Newport £14m flood project completed at Crindau

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Artist impressionImage source, Natural Resources Wales
Image caption,
Artist impression shows a raised area and new paths at Shaftesbury Park

A £14m flood scheme to protect hundreds of homes in Newport has been completed.

The areas of Maindee, Crindau, Duffryn and Lliswerry were identified by Natural Resources Wales as being at high risk of flooding.

The Crindau flood management scheme, backed by Welsh Government funding, aims to protect more than 660 homes from the Crindau Pill and the nearby River Usk.

The Crindau area is susceptible to tidal floods.

Earlier temporary defences were in a poor condition, so in 2014 the Welsh Government approved funding for Natural Resources Wales to deliver a new scheme, according to the Local Democracy Reporting Service.

The flood scheme, comprising of sheet pilings, new walls and new embankments was built along a 2.6km stretch of the river, between the Great Western Railway Usk Bridge and the M4.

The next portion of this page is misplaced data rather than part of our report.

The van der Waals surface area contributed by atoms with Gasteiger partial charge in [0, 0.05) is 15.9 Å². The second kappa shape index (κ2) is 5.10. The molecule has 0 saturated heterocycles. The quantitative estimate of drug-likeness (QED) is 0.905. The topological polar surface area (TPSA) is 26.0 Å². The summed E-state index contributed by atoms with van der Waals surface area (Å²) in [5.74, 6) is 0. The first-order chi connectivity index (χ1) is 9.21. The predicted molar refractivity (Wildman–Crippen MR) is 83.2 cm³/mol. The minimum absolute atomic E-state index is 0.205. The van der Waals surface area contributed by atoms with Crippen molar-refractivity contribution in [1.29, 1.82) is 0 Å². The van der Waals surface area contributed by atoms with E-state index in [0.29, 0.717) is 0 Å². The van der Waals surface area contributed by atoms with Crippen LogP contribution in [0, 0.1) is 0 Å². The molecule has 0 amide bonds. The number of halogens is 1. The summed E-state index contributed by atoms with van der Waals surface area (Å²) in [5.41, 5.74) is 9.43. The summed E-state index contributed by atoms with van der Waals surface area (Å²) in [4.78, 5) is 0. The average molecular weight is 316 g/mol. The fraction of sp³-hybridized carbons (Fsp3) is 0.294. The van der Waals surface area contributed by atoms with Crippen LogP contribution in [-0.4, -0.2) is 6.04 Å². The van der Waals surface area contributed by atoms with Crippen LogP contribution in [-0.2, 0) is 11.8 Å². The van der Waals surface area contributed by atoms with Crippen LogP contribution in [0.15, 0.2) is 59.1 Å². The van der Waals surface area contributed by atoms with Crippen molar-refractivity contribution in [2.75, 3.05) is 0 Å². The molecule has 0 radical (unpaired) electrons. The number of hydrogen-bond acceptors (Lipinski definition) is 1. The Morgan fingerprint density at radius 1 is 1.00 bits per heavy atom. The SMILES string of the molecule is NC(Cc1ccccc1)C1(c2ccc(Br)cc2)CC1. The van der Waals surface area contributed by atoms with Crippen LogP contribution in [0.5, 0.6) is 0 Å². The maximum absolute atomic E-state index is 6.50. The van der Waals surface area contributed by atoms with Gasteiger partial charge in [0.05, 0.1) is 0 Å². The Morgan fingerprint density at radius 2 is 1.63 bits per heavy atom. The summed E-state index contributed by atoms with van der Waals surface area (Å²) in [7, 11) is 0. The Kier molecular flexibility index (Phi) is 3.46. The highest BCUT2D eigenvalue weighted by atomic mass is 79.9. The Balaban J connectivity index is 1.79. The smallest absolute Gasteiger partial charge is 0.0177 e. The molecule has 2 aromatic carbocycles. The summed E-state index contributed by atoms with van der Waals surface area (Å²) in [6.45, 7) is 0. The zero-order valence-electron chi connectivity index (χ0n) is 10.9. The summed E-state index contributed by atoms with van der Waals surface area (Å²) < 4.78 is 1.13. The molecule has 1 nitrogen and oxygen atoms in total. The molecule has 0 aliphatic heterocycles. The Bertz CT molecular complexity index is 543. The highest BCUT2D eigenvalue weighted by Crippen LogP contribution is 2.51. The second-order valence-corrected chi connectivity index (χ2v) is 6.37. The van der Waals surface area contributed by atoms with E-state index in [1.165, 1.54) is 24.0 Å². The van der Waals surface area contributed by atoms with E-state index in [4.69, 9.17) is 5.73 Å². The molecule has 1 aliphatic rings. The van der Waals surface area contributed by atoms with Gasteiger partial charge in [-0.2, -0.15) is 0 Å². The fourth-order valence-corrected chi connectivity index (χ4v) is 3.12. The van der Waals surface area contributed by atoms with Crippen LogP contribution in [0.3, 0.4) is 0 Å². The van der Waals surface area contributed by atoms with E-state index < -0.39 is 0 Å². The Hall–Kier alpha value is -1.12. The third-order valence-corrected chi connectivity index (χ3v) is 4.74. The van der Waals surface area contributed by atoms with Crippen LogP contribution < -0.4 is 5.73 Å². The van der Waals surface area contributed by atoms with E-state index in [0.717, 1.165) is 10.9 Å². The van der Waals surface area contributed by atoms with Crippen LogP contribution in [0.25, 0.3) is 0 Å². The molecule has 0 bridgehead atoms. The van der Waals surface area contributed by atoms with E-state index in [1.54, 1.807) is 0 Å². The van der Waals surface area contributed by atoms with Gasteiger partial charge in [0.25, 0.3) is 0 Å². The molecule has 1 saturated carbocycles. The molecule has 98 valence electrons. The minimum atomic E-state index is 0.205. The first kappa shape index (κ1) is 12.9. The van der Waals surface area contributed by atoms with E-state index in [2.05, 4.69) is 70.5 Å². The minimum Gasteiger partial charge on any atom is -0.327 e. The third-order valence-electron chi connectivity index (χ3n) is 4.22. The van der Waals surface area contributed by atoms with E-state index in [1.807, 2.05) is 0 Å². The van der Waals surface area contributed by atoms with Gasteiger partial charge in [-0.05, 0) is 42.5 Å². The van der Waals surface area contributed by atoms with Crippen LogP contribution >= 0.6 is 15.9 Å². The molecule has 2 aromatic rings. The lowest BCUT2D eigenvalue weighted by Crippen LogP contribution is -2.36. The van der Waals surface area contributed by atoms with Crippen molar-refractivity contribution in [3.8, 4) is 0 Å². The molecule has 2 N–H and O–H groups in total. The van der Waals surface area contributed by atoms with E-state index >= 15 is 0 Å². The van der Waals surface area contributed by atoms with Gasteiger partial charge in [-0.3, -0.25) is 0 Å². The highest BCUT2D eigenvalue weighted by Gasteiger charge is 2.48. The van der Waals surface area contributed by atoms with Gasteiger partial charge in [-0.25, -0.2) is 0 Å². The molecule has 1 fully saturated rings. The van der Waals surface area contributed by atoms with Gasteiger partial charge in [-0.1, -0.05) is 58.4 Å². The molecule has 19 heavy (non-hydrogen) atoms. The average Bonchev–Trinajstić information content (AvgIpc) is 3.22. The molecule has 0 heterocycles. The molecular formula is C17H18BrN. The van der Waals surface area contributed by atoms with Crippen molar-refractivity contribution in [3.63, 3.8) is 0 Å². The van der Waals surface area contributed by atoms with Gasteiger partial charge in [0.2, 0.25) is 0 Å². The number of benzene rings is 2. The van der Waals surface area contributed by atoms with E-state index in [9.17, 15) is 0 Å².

Contractors Galliford Try, Walters, Alun Griffiths and Laurel Landscapes worked on the project, designed with climate change and predicted sea level rises in mind, allowing it to be adapted in the future.

New footpaths, cycle paths, public seating areas and a new amenity area on Albany Street, with a raised area, new trees and a children's fitness trail, have also been added.

Image source, Natural Resources Wales
Image caption,
Homes as viewed from Shaftesbury Park

Elsewhere in Newport, there are also plans for another scheme on the River Usk to protect more than 2,000 properties in the Liswerry area.

Lesley Griffiths, minister for environment, energy and rural affairs, said: "I am very pleased to note completion of the Crindau scheme, which will provide a great deal of reassurance and safety to those in the neighbouring area.

"Last month's flooding was a clear example of why we need to do everything we can to mitigate and manage the flood risk posed to communities across Wales. I am also pleased to note that the Crindau scheme has already helped to defend the neighbouring community from storms and record rainfall.

"Projects such as these form a key part of our flood strategy as we face the increased risks posed by the climate emergency."

Tim England, operations manager from Natural Resources Wales said such schemes can make "a huge difference to communities at risk of flooding".

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